Yesterday, the Florida Supreme Court issued a ruling that rejects the latest efforts by the far right to undermine religious liberty in that state and pave the way for the return of a state voucher program. Just a few hours after hearing oral argument, the Florida Supreme Court unanimously held that two proposed state constitutional amendments that would undermine religious freedom and overturn the Court’s ruling a few years ago striking down the state’s publicly-funded school voucher program cannot be placed on the November ballot.
The ruling knocking these measures off the ballot came in a lawsuit in which lawyers with People For the American Way Foundation were co-counsel to the plaintiffs challenging the measures; the Florida Education Association and the NEA provided lead counsel in the case. Other groups participating in the case as co-counsel included the ACLU, Americans United for Separation of Church and State, and the Anti-Defamation League.
At issue was the authority of the Florida Taxation and Budget Reform Commission to place these proposals on the ballot. The Commission is authorized to propose state constitutional amendments pertaining to the “state budgetary process.” We argued that these amendments, which would have removed the state constitutional provision prohibiting public aid to religious institutions and allowed the state to fund religious and other private school education through vouchers, exceeded the Commission’s authority, as they did not pertain to the budgetary “process.”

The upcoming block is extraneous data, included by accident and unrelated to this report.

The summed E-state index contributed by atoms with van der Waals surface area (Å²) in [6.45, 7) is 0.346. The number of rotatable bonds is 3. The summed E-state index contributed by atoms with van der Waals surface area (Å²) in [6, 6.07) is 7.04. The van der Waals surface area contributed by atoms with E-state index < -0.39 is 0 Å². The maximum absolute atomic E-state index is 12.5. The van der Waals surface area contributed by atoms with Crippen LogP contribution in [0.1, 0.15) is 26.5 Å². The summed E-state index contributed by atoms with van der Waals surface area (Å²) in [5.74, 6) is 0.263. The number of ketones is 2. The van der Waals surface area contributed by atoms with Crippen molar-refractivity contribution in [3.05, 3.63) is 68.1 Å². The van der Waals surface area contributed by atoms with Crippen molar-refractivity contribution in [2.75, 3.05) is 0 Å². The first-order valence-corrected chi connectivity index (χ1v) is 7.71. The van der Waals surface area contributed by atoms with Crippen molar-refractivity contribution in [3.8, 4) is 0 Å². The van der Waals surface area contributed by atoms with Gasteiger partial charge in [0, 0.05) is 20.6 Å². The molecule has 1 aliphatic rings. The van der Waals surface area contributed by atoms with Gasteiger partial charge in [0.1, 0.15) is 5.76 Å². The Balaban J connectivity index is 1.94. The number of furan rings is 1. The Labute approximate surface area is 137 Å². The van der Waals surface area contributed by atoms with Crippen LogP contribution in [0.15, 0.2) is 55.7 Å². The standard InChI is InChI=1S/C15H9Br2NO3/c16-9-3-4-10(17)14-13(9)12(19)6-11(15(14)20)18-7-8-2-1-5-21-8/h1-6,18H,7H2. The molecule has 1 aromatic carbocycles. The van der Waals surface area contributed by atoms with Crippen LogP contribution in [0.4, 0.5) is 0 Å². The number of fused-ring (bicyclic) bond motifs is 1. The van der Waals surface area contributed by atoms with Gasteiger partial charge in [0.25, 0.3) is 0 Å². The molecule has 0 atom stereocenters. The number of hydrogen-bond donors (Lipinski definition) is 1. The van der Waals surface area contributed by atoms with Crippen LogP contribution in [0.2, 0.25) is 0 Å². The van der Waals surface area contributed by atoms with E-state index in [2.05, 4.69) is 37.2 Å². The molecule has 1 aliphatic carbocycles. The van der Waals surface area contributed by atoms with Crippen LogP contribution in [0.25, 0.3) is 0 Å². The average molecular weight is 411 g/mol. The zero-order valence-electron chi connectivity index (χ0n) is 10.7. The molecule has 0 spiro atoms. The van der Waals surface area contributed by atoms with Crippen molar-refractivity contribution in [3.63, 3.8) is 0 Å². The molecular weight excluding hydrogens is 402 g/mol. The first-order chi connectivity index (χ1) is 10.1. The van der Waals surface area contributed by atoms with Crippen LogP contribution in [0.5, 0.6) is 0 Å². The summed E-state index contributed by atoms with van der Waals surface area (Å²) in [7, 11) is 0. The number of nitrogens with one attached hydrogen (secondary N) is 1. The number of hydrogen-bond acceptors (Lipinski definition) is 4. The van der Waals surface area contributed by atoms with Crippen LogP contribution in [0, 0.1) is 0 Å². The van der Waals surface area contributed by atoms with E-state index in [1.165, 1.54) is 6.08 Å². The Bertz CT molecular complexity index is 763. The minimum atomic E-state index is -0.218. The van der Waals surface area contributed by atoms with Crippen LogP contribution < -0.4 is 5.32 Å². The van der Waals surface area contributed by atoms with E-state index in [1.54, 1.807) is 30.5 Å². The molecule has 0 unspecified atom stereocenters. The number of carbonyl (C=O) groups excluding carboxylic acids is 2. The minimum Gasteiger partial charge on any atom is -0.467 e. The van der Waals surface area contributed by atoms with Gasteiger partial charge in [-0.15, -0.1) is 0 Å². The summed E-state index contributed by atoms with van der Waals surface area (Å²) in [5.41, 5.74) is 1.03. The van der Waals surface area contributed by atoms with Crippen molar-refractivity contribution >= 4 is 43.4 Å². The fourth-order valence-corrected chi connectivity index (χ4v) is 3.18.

The state urged a broad interpretation of “process” that basically would have encompassed everything the state spends money on, an interpretation that would give the Commission the power to propose just about any constitutional amendment on any substantive issue or subject that it wanted.
We lost in the trial court and the state Supreme Court accepted direct review, given the timing and importance of the case. With ballots scheduled to be printed very shortly, the Court expedited consideration and heard oral argument on the morning of September 3. It was very clear from the Justices’ questions that they had significant concerns that the state’s interpretation of the Commission’s authority was far too broad, and that “process” is not the same as “substance.” Just a few short hours later, the Court ordered that these harmful proposals cannot be placed on the ballot, and that “no motion for rehearing will be entertained.”
Many thanks and congratulations to everyone who worked on this case, particularly the FEA and the NEA.